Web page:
CNN recently ran an article
about Microsoft researcher Gordon Bell’s efforts to record every aspect of his life (which they credulously dub “converting his brain into ‘e-memory'”). And over at the Singularity Hub, Keith Kleiner notes
an advance in the technology:
Lifelogging – recording every single minute of your life (or as much of it as possible) – continues its unstoppable march towards the mainstream with the announcement that Vicon will soon release a life recording device called the Revue. The device is worn around your neck and automatically takes photos up to every 30 seconds.
Despite Kleiner’s use of the rhetoric of inevitability — a standard device among transhumanists — lifelogging is a complicated subject, with a lot of ins, outs, and what-have-yous; it’s a subject we’ll return to on this blog. But in the meantime, XKCD
concisely and beautifully gets at one of the core problems:
Of course, the sort of issues raised by the comic have been with us as long as we have had both the technologies to record — photography, video, journal-writing, portraiture, and other media — and the impulse to create narratives of one’s life for oneself and for others. But just because that impulse is venerable doesn’t mean that it has not changed over time; today, as we are able to indulge that impulse ever more easily, there is a growing sense that our technologies and habits can impede the very experiences they are meant to safely seal away for later remembrance.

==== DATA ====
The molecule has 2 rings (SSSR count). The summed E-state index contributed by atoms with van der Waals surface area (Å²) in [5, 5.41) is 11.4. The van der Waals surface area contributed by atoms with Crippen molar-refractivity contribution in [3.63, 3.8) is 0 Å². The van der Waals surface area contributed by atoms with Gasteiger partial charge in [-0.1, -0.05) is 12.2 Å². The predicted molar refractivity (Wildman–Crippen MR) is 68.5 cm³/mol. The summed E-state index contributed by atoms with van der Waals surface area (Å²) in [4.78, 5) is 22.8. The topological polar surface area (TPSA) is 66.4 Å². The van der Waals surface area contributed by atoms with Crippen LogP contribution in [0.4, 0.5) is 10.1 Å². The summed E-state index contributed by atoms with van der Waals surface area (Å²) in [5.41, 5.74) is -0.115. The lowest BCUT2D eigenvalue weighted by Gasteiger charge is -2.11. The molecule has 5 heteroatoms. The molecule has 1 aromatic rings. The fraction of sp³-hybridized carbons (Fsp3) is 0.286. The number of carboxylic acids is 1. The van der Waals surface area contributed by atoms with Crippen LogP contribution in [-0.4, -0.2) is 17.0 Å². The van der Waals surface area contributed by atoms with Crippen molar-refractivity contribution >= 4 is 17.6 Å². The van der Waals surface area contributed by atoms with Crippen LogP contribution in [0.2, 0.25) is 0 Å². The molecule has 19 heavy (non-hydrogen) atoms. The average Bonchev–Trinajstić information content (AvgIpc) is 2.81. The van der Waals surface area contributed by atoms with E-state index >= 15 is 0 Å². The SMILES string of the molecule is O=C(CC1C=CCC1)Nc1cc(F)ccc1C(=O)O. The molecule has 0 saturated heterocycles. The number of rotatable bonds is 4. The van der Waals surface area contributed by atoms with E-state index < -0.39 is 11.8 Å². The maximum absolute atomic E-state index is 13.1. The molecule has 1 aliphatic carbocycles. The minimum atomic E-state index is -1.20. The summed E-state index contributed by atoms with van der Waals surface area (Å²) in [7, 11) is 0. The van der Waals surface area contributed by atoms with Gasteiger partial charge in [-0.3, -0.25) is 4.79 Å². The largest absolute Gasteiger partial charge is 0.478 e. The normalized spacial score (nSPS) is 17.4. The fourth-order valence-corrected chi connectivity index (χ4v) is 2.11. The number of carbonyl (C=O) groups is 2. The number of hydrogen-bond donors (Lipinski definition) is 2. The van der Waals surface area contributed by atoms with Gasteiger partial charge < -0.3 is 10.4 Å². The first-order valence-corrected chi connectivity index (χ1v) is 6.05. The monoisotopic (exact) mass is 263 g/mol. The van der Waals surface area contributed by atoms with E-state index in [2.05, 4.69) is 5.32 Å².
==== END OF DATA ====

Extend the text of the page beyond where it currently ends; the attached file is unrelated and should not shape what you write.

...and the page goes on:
October 30, 2009
Don't they make those types of cameras for cats?
Also, you really need to read Snow Crash. It's pretty relevant to your blahg.
They do! I think it's actually sort of an entertaining prospect for cats, and the critters aren't liable to the same sorts of problems as we are. (Though we are in how we treat them.)
Yeah, I know I need to read Snow Crash. Several people have been bugging me to read Stephenson. Rita Koganzon actually did a piece for us recently on it.
By the way, madam, this venerable venue is a blog. I aim to keep it from becoming a blahg!
Snow Crash is a great read. (Rita's piece just mentions it in the introduction, but is mostly about Second Life. But John Derbyshire did review Stephenson's Baroque Cycle and Cryptonomicon for us, and Charlie Rubin's review of Anathem was in our Summer issue — and we're hosting Alan Jacobs's review of Anathem, too.)
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